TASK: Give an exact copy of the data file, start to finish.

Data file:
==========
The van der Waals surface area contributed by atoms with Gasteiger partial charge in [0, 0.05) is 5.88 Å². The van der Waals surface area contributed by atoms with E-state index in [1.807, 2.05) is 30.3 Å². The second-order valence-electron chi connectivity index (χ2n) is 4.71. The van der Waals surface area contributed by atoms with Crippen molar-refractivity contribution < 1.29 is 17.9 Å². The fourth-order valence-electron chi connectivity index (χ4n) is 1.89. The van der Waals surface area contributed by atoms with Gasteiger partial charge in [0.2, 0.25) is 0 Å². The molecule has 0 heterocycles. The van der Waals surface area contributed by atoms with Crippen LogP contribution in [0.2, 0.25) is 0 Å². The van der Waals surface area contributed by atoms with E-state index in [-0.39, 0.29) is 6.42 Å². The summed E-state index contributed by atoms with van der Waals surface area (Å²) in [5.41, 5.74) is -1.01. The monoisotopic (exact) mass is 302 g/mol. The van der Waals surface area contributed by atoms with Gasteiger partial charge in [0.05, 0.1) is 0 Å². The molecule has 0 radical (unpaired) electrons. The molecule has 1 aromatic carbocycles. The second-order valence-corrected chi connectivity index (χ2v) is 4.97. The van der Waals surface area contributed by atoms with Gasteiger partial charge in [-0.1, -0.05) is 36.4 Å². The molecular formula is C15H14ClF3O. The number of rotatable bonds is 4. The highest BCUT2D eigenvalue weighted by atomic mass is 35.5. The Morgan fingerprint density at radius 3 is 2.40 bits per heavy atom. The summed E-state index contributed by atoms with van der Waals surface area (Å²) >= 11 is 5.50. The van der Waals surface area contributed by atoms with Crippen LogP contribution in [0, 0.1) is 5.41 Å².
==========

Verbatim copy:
The van der Waals surface area contributed by atoms with Gasteiger partial charge in [0, 0.05) is 5.88 Å². The van der Waals surface area contributed by atoms with E-state index in [1.807, 2.05) is 30.3 Å². The second-order valence-electron chi connectivity index (χ2n) is 4.71. The van der Waals surface area contributed by atoms with Crippen molar-refractivity contribution < 1.29 is 17.9 Å². The fourth-order valence-electron chi connectivity index (χ4n) is 1.89. The van der Waals surface area contributed by atoms with Gasteiger partial charge in [0.2, 0.25) is 0 Å². The molecule has 0 heterocycles. The van der Waals surface area contributed by atoms with Crippen LogP contribution in [0.2, 0.25) is 0 Å². The van der Waals surface area contributed by atoms with E-state index in [-0.39, 0.29) is 6.42 Å². The summed E-state index contributed by atoms with van der Waals surface area (Å²) in [5.41, 5.74) is -1.01. The monoisotopic (exact) mass is 302 g/mol. The van der Waals surface area contributed by atoms with Gasteiger partial charge in [0.05, 0.1) is 0 Å². The molecule has 0 radical (unpaired) electrons. The molecule has 1 aromatic carbocycles. The second-order valence-corrected chi connectivity index (χ2v) is 4.97. The van der Waals surface area contributed by atoms with Gasteiger partial charge in [-0.1, -0.05) is 36.4 Å². The molecular formula is C15H14ClF3O. The number of rotatable bonds is 4. The highest BCUT2D eigenvalue weighted by atomic mass is 35.5. The Morgan fingerprint density at radius 3 is 2.40 bits per heavy atom. The summed E-state index contributed by atoms with van der Waals surface area (Å²) >= 11 is 5.50. The van der Waals surface area contributed by atoms with Crippen LogP contribution in [0, 0.1) is 5.41 Å².